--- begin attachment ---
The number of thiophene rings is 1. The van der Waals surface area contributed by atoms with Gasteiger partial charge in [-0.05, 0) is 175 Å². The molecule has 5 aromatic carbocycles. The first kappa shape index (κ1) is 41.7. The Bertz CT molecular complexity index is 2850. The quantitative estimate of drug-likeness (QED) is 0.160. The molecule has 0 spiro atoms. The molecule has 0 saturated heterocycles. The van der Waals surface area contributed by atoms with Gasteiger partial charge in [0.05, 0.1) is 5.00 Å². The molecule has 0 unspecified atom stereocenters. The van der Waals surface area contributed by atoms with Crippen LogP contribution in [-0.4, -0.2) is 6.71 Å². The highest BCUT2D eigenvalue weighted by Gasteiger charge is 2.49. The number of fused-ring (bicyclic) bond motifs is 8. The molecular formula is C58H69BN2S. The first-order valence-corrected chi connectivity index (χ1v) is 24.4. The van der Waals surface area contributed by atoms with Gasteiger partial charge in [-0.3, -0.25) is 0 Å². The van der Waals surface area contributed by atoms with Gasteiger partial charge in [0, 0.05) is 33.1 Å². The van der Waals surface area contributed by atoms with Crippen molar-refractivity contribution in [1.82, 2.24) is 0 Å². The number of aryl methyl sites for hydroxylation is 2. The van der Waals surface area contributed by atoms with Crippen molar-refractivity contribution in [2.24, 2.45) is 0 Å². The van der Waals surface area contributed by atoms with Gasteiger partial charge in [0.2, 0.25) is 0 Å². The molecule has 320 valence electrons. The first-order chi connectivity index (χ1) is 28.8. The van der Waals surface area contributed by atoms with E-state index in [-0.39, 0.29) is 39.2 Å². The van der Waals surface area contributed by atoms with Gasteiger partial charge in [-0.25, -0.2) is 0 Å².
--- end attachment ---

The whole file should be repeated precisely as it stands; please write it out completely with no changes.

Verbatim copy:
The number of thiophene rings is 1. The van der Waals surface area contributed by atoms with Gasteiger partial charge in [-0.05, 0) is 175 Å². The molecule has 5 aromatic carbocycles. The first kappa shape index (κ1) is 41.7. The Bertz CT molecular complexity index is 2850. The quantitative estimate of drug-likeness (QED) is 0.160. The molecule has 0 spiro atoms. The molecule has 0 saturated heterocycles. The van der Waals surface area contributed by atoms with Gasteiger partial charge in [0.05, 0.1) is 5.00 Å². The molecule has 0 unspecified atom stereocenters. The van der Waals surface area contributed by atoms with Crippen LogP contribution in [-0.4, -0.2) is 6.71 Å². The highest BCUT2D eigenvalue weighted by Gasteiger charge is 2.49. The number of fused-ring (bicyclic) bond motifs is 8. The molecular formula is C58H69BN2S. The first-order valence-corrected chi connectivity index (χ1v) is 24.4. The van der Waals surface area contributed by atoms with Gasteiger partial charge in [-0.3, -0.25) is 0 Å². The van der Waals surface area contributed by atoms with Gasteiger partial charge in [0, 0.05) is 33.1 Å². The van der Waals surface area contributed by atoms with Crippen molar-refractivity contribution in [1.82, 2.24) is 0 Å². The number of aryl methyl sites for hydroxylation is 2. The van der Waals surface area contributed by atoms with Crippen molar-refractivity contribution in [2.24, 2.45) is 0 Å². The van der Waals surface area contributed by atoms with Gasteiger partial charge in [0.2, 0.25) is 0 Å². The molecule has 320 valence electrons. The first-order chi connectivity index (χ1) is 28.8. The van der Waals surface area contributed by atoms with E-state index in [-0.39, 0.29) is 39.2 Å². The van der Waals surface area contributed by atoms with Gasteiger partial charge in [-0.25, -0.2) is 0 Å².